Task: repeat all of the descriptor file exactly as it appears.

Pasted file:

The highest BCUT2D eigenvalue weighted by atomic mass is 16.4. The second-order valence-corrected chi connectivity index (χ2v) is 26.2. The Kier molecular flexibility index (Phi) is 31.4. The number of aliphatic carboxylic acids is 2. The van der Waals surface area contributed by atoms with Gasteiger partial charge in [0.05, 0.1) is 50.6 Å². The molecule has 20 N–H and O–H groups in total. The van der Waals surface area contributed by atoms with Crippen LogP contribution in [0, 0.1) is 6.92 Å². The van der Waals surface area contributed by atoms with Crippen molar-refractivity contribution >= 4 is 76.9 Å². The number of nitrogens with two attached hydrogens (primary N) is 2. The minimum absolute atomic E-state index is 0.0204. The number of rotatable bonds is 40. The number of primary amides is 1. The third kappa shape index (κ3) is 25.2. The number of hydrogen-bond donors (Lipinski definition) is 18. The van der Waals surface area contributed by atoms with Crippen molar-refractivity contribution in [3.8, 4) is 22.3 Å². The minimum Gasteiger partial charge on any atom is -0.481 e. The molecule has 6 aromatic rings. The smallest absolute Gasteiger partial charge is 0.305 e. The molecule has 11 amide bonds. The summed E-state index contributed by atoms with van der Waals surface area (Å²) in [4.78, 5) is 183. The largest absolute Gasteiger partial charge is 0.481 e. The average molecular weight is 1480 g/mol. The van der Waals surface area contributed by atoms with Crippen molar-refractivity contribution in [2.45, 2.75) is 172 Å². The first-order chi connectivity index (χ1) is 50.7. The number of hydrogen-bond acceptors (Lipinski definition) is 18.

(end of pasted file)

The highest BCUT2D eigenvalue weighted by atomic mass is 16.4. The second-order valence-corrected chi connectivity index (χ2v) is 26.2. The Kier molecular flexibility index (Phi) is 31.4. The number of aliphatic carboxylic acids is 2. The van der Waals surface area contributed by atoms with Gasteiger partial charge in [0.05, 0.1) is 50.6 Å². The molecule has 20 N–H and O–H groups in total. The van der Waals surface area contributed by atoms with Crippen LogP contribution in [0, 0.1) is 6.92 Å². The van der Waals surface area contributed by atoms with Crippen molar-refractivity contribution >= 4 is 76.9 Å². The number of nitrogens with two attached hydrogens (primary N) is 2. The minimum absolute atomic E-state index is 0.0204. The number of rotatable bonds is 40. The number of primary amides is 1. The third kappa shape index (κ3) is 25.2. The number of hydrogen-bond donors (Lipinski definition) is 18. The van der Waals surface area contributed by atoms with Crippen molar-refractivity contribution in [3.8, 4) is 22.3 Å². The minimum Gasteiger partial charge on any atom is -0.481 e. The molecule has 6 aromatic rings. The smallest absolute Gasteiger partial charge is 0.305 e. The molecule has 11 amide bonds. The summed E-state index contributed by atoms with van der Waals surface area (Å²) in [4.78, 5) is 183. The largest absolute Gasteiger partial charge is 0.481 e. The average molecular weight is 1480 g/mol. The van der Waals surface area contributed by atoms with Crippen molar-refractivity contribution in [2.45, 2.75) is 172 Å². The first-order chi connectivity index (χ1) is 50.7. The number of hydrogen-bond acceptors (Lipinski definition) is 18.